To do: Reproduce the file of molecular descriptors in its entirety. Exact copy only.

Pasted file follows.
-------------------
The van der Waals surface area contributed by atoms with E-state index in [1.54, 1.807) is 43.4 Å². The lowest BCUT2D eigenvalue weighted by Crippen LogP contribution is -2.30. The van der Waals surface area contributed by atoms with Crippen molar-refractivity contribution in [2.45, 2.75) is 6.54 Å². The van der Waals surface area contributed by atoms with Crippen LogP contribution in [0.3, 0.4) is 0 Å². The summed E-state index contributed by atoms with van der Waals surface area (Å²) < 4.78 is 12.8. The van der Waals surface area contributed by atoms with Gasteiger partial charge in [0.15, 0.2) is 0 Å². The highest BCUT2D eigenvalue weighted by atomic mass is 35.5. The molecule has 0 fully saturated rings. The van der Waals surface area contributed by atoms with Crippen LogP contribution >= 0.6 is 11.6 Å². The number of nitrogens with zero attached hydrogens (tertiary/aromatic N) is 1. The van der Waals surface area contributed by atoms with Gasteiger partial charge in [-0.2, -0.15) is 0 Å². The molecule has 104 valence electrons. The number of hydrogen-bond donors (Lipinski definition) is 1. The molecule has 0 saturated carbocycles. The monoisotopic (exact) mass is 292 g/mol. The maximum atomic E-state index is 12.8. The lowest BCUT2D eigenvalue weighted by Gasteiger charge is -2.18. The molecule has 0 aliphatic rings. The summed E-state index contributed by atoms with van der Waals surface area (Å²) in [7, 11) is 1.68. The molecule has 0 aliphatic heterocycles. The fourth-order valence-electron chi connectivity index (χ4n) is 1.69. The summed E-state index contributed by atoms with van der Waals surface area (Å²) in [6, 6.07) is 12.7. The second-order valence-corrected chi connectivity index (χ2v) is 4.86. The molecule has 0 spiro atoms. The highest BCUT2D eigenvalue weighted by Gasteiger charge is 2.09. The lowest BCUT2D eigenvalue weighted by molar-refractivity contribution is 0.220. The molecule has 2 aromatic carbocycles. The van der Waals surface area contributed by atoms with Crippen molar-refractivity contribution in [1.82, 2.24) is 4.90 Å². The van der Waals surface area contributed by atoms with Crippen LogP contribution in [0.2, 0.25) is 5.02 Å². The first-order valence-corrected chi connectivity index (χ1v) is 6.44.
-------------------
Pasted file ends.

The van der Waals surface area contributed by atoms with E-state index in [1.54, 1.807) is 43.4 Å². The lowest BCUT2D eigenvalue weighted by Crippen LogP contribution is -2.30. The van der Waals surface area contributed by atoms with Crippen molar-refractivity contribution in [2.45, 2.75) is 6.54 Å². The van der Waals surface area contributed by atoms with Crippen LogP contribution in [0.3, 0.4) is 0 Å². The summed E-state index contributed by atoms with van der Waals surface area (Å²) < 4.78 is 12.8. The van der Waals surface area contributed by atoms with Gasteiger partial charge in [0.15, 0.2) is 0 Å². The highest BCUT2D eigenvalue weighted by atomic mass is 35.5. The molecule has 0 fully saturated rings. The van der Waals surface area contributed by atoms with Crippen LogP contribution >= 0.6 is 11.6 Å². The number of nitrogens with zero attached hydrogens (tertiary/aromatic N) is 1. The van der Waals surface area contributed by atoms with Gasteiger partial charge in [-0.2, -0.15) is 0 Å². The molecule has 104 valence electrons. The number of hydrogen-bond donors (Lipinski definition) is 1. The molecule has 0 saturated carbocycles. The monoisotopic (exact) mass is 292 g/mol. The maximum atomic E-state index is 12.8. The lowest BCUT2D eigenvalue weighted by Gasteiger charge is -2.18. The molecule has 0 aliphatic rings. The summed E-state index contributed by atoms with van der Waals surface area (Å²) in [7, 11) is 1.68. The molecule has 0 aliphatic heterocycles. The fourth-order valence-electron chi connectivity index (χ4n) is 1.69. The summed E-state index contributed by atoms with van der Waals surface area (Å²) in [6, 6.07) is 12.7. The second-order valence-corrected chi connectivity index (χ2v) is 4.86. The molecule has 0 spiro atoms. The highest BCUT2D eigenvalue weighted by Gasteiger charge is 2.09. The lowest BCUT2D eigenvalue weighted by molar-refractivity contribution is 0.220. The molecule has 2 aromatic carbocycles. The van der Waals surface area contributed by atoms with Crippen molar-refractivity contribution in [1.82, 2.24) is 4.90 Å². The van der Waals surface area contributed by atoms with Crippen LogP contribution in [0.2, 0.25) is 5.02 Å². The first-order valence-corrected chi connectivity index (χ1v) is 6.44.